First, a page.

Larave 5.6 Blade Layout with Example

January 30, 2018


Larave 5.6 Blade Layout with Example

Blade – a Laravel Template Engine is simple yet powerful language. It is Laravel’s lightweight, easy-to-use syntax language. As you would have noticed by now, it has a blade.php extension and is stored in resources/views. And the best part is it doesn’t restrict us from using plain PHP syntax in the views, unlike other templating engines.

Blade supports most of PHP’s elements of creating loops and conditions such as – @if, @elseif, @for, @while and @foreach. It helps to avoid vintage php opening and closing tags <?php - ?> from our view files.

# Using Blade and Layouts

Laravel blade is gaining popularity as they allow to create a master template. Such template can then be extended in individual pages and thus make coding simple, clean and pleasant experience.

# Create Blade Layout

Talking about master templates, let us create one! We can create a fresh directory to store all the templates. Create layout directory views/layout. Inside, create new blade file as – app.blade.php and paste following code:

# resources/views/layouts/app.blade.php


            Home | Dashboard | About | Contact

        <div class = "container">

Let us try and get familiar with the syntax, we have injected blade syntax in between the HTML one.

@yield(‘title’) Display value of title
@section(‘header’) Define and display section named header
@show Display content of section
@yield(‘content’) Display value of content

# Utilize Blade Layouts in Views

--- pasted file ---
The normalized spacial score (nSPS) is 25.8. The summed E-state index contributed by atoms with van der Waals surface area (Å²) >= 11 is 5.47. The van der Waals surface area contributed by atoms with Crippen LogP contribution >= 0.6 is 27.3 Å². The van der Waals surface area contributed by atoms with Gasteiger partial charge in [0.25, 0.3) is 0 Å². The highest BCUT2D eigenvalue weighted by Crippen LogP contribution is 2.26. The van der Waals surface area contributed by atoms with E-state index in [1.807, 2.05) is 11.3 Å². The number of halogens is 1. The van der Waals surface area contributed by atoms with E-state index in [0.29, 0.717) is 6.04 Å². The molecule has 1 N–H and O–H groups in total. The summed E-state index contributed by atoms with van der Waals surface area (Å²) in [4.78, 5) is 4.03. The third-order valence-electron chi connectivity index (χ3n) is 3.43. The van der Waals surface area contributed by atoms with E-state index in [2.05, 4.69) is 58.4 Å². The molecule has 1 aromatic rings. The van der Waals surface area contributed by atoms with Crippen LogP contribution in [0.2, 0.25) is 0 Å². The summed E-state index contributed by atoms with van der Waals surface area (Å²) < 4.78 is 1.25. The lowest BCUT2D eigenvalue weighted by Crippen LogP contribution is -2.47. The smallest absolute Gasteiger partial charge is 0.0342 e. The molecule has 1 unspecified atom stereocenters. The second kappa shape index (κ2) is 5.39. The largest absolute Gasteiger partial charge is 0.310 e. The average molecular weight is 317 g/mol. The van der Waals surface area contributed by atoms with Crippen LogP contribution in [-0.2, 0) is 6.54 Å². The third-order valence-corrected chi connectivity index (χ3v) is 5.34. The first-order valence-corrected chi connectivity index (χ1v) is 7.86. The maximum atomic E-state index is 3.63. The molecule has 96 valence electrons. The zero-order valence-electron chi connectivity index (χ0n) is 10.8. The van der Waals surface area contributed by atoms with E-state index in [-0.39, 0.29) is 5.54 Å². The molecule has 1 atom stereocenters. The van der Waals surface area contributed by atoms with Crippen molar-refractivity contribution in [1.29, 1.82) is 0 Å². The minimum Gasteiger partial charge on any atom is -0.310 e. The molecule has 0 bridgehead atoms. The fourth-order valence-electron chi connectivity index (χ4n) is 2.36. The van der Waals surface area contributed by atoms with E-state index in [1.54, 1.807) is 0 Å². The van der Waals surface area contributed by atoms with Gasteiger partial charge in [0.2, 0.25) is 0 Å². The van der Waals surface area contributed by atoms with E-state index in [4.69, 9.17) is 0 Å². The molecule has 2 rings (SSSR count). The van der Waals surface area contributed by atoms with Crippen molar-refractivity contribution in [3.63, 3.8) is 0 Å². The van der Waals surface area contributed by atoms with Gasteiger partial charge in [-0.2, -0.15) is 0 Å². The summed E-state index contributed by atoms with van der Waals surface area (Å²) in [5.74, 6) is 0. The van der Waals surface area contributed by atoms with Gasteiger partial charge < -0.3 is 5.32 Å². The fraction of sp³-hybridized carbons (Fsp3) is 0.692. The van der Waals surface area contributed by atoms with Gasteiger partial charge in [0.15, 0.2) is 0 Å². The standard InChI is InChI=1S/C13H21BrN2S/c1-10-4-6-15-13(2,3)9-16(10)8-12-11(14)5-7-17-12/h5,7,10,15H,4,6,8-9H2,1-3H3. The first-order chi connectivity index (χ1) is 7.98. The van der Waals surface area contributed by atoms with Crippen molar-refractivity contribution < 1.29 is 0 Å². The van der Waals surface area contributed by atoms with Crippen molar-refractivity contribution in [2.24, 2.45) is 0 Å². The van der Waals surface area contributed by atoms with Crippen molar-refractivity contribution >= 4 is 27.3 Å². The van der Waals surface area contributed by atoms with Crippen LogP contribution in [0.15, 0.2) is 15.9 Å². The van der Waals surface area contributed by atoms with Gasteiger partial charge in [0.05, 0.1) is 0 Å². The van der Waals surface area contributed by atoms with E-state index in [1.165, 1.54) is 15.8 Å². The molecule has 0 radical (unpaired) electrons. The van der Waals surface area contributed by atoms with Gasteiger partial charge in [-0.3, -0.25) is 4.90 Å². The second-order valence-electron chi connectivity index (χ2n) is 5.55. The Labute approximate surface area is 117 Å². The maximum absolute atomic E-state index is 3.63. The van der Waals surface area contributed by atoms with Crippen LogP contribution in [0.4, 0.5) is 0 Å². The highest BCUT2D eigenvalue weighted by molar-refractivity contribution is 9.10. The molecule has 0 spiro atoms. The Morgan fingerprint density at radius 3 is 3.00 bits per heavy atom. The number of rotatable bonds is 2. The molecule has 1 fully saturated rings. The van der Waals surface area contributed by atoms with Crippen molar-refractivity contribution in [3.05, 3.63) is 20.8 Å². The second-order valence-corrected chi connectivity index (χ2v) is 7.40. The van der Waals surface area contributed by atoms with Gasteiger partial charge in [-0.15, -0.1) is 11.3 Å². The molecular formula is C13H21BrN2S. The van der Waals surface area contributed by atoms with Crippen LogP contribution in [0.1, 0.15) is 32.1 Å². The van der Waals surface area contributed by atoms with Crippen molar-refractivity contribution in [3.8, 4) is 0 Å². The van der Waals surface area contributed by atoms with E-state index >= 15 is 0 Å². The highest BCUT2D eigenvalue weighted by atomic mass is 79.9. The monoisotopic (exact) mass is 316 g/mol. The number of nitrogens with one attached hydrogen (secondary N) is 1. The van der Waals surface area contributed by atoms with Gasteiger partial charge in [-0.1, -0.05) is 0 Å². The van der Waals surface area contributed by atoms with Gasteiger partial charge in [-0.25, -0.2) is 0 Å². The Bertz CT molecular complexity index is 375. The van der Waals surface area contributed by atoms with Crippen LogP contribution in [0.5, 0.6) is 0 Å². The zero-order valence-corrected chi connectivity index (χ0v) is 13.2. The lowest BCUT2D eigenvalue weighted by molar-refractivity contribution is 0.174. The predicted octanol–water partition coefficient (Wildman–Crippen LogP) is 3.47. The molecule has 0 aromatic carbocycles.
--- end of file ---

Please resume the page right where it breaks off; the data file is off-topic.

It’s now time to use this template in pages. Let us use our about page from previous sections and extend the template there. Replace the earlier about page code with the following snippet:

# resources/views/about.blade.php

@section('title', 'About Us')

    <h3>About Us</h3>
    <p><?= $language ?> is awesome!</p>

    <p>And it uses Blade Templating.</p>

# Testing

To test,

Blade Template Example

Let us quickly examine the about.blade.php:
@extends is used to inherit the blade templates. Here, we have inherited or extended the app.blade.php. Note that we do not need to specify the path as resources\views\layouts\app.blade.php but only from within views directory and use dot(.) operator for the same.

@section, as we discussed earlier, is used to display value. While using it, we need to specify the exact key as we used in the template file to prevent unexpected results. Here, we use this to display content in title, header and body with their respective keys.

@parent appends the content from parent template to the child page. And therefore in the output, we render header section data from both the files.

# Blade Comments

Many a times, developers want to keep the code floating in file but do not want it to be executed. In such instances comments are used. Laravel blade can be commented using {{-- --}} for both single line and multi line comments. Here’ how you can use comments in Laravel blade file:

Blade Comment Block:

{{-- --}}

Blade Single Line Comment Example:

{{-- This is a single line comment --}}

Blade Multi-Line Comment Example:

     is a 

PHP comments in Blade:

<?php /* 
This is PHP
Comment in Blade File
*/ ?>


We just completed one of the best features of Laravel – the blade templating layout. This optimizes the development process and improves code readability. In this post we first created a blade layout and also used them later. That is how most of the HTML pages are created in Laravel.

Questions & Comments:

Thank you for stopping by. Hope you now have an overall idea of Laravel Blades and how to use Blade Layout. If you have got any questions/suggestions, drop them in the comment section below.

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